La 30th Infantry Division arrive en Angleterre le 22 février 1944 et s'entraîne jusqu'en juin. Il débarqua à Omaha Beach, en Normandie, le 15 juin 1944, sécurisa le canal de Vire-et-Taute, traversa la Vire, le 7 juillet, et, à partir du 25 juillet, fut le fer de lance de la percée de Saint-Lo. Le lendemain de la relève de la 1re division d'infanterie près de Mortain, le 6 août, la division allemande a commencé à Avranches. Combattant avec tout le personnel disponible, le 30ème ennemi frustré projette et brise le fer de lance ennemi dans une semaine de lutte violente, du 7 au 12 août. La Division a traversé la Belgique en traversant la Meuse à Vise et Liège, le 10 septembre. Les éléments sont entrés en Hollande le 12 et Maastricht est tombé le lendemain. Prenant position le long de la rivière Wurm, le 30 a lancé son attaque sur la ligne Siegfried, le 2 octobre 1944, et a réussi à contacter la 1re Division, le 16 octobre, et à encercler Aix-la-Chapelle. Après une période de repos, la Division a éliminé un saillant ennemi au nord-est d'Aix-la-Chapelle, le 16 novembre, a été poussée sur l'Inde à Altdorf, le 28 novembre, puis s'est déplacée vers des aires de repos. Le 17 décembre, la Division s'est précipitée vers le sud, dans la région de Malmedy-Stavelot, pour bloquer la puissante campagne ennemie de la bataille des Ardennes. Il lança une contre-offensive le 13 janvier 1945 et atteignit un point situé à 2 milles au sud de Saint-Vith, le 26 janvier, avant de quitter la bataille des Ardennes et de se rendre dans une zone de rassemblement près de Lierneux le 27 janvier. l'offensive Roer. La rivière Roer fut traversée, le 23 février 1945, près de Julich. Le 30 mars est revenu à l'entraînement et à la réhabilitation, le 6 mars, et le 24 mars, il a effectué son assaut en traversant le Rhin. Il a poursuivi l'ennemi à travers l'Allemagne, nettoyé les poches de résistance ennemies, pris Hamelin, le 7 avril, Braunschweig le 12, et aidé à réduire Magdeburg le 17. Les Russes ont été contactés à Grunewald sur l'Elbe. Après une courte période d'occupation, le 30 a commencé à déménager pour la maison, arrivant le 19 août 1945.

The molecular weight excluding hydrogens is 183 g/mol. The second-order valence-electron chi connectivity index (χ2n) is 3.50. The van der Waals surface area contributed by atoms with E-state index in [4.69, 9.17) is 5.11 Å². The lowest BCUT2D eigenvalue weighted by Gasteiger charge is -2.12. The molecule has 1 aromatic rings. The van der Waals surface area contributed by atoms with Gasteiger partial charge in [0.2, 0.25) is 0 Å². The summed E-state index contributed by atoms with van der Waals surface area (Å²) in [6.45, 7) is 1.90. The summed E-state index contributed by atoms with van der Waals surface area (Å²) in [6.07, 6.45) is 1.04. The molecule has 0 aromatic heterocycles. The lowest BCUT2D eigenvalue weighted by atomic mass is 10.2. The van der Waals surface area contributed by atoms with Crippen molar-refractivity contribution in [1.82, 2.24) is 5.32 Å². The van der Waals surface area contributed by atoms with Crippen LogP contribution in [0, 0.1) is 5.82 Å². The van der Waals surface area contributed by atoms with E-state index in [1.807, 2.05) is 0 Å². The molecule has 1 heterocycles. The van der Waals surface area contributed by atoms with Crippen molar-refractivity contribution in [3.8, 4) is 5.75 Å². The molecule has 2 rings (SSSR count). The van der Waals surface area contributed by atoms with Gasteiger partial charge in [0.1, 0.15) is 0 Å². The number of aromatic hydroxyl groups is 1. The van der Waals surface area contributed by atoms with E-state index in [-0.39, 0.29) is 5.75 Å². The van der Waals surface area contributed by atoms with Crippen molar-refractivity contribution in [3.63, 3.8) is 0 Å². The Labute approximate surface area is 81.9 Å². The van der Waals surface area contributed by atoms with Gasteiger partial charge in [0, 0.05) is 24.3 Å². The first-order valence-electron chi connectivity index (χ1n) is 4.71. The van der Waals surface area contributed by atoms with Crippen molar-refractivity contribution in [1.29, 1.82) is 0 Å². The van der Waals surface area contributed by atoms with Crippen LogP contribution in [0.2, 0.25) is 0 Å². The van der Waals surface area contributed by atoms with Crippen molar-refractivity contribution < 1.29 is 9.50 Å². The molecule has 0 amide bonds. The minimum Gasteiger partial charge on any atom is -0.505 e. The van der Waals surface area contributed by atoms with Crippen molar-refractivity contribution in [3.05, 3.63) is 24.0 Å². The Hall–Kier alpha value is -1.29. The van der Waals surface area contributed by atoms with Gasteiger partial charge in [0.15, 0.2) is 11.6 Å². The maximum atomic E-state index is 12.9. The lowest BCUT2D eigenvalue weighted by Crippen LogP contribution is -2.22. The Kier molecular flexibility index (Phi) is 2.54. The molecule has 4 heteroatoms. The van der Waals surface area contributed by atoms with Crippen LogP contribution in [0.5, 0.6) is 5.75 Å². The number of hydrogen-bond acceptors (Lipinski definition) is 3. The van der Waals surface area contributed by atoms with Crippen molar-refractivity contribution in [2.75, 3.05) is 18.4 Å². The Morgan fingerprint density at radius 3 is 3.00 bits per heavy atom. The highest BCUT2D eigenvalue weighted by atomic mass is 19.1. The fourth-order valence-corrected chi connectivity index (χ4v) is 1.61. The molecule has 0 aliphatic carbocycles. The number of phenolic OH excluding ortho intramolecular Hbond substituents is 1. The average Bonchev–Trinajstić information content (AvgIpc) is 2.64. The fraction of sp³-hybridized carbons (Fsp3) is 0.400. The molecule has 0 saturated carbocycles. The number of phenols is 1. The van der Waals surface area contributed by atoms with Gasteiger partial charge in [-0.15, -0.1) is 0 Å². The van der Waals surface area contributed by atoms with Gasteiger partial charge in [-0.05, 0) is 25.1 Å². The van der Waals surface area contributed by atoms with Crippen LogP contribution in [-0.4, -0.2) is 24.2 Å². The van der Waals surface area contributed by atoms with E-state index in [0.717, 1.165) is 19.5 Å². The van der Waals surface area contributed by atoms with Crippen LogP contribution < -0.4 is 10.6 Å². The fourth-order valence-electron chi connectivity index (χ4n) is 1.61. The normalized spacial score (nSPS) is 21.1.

SOURCE INFORMATION & PHOTOArmydivs.squarespace.com

SOURCE INFORMATION & SOURCE PHOTOAbmc.govFindagrave.com - Aad.archives.gov - JF PELLOUAIS       
PROGRAMMERHenri, Garrett, Clive, Frédéric & Renaud